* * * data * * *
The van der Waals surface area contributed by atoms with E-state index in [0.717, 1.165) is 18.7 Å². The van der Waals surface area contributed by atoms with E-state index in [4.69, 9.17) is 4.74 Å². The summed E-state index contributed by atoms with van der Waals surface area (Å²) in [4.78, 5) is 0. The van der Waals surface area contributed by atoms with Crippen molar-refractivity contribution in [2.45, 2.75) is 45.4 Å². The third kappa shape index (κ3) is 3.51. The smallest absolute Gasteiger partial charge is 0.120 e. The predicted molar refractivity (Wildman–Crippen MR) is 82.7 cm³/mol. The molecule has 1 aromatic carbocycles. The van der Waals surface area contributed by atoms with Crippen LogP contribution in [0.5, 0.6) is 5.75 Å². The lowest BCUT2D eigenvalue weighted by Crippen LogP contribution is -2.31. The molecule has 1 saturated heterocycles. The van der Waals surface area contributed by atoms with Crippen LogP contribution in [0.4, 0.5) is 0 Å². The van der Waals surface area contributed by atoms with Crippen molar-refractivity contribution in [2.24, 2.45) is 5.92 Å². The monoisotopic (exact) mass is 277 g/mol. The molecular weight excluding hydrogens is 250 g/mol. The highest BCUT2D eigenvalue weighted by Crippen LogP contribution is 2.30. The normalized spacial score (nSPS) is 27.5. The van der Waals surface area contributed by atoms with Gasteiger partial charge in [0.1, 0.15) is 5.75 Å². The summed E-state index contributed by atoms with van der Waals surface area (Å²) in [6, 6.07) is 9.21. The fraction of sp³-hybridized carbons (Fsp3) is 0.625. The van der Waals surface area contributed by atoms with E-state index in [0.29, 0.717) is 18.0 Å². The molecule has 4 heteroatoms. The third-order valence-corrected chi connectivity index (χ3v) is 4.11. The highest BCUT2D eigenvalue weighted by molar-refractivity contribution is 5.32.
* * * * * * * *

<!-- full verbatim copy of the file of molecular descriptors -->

The van der Waals surface area contributed by atoms with E-state index in [0.717, 1.165) is 18.7 Å². The van der Waals surface area contributed by atoms with E-state index in [4.69, 9.17) is 4.74 Å². The summed E-state index contributed by atoms with van der Waals surface area (Å²) in [4.78, 5) is 0. The van der Waals surface area contributed by atoms with Crippen molar-refractivity contribution in [2.45, 2.75) is 45.4 Å². The third kappa shape index (κ3) is 3.51. The smallest absolute Gasteiger partial charge is 0.120 e. The predicted molar refractivity (Wildman–Crippen MR) is 82.7 cm³/mol. The molecule has 1 aromatic carbocycles. The van der Waals surface area contributed by atoms with Crippen LogP contribution in [0.5, 0.6) is 5.75 Å². The lowest BCUT2D eigenvalue weighted by Crippen LogP contribution is -2.31. The molecule has 1 saturated heterocycles. The van der Waals surface area contributed by atoms with Crippen LogP contribution in [0.4, 0.5) is 0 Å². The van der Waals surface area contributed by atoms with Crippen molar-refractivity contribution in [2.24, 2.45) is 5.92 Å². The monoisotopic (exact) mass is 277 g/mol. The molecular weight excluding hydrogens is 250 g/mol. The highest BCUT2D eigenvalue weighted by Crippen LogP contribution is 2.30. The normalized spacial score (nSPS) is 27.5. The van der Waals surface area contributed by atoms with Gasteiger partial charge in [0.1, 0.15) is 5.75 Å². The summed E-state index contributed by atoms with van der Waals surface area (Å²) in [6, 6.07) is 9.21. The fraction of sp³-hybridized carbons (Fsp3) is 0.625. The van der Waals surface area contributed by atoms with E-state index in [0.29, 0.717) is 18.0 Å². The molecule has 4 heteroatoms. The third-order valence-corrected chi connectivity index (χ3v) is 4.11. The highest BCUT2D eigenvalue weighted by molar-refractivity contribution is 5.32.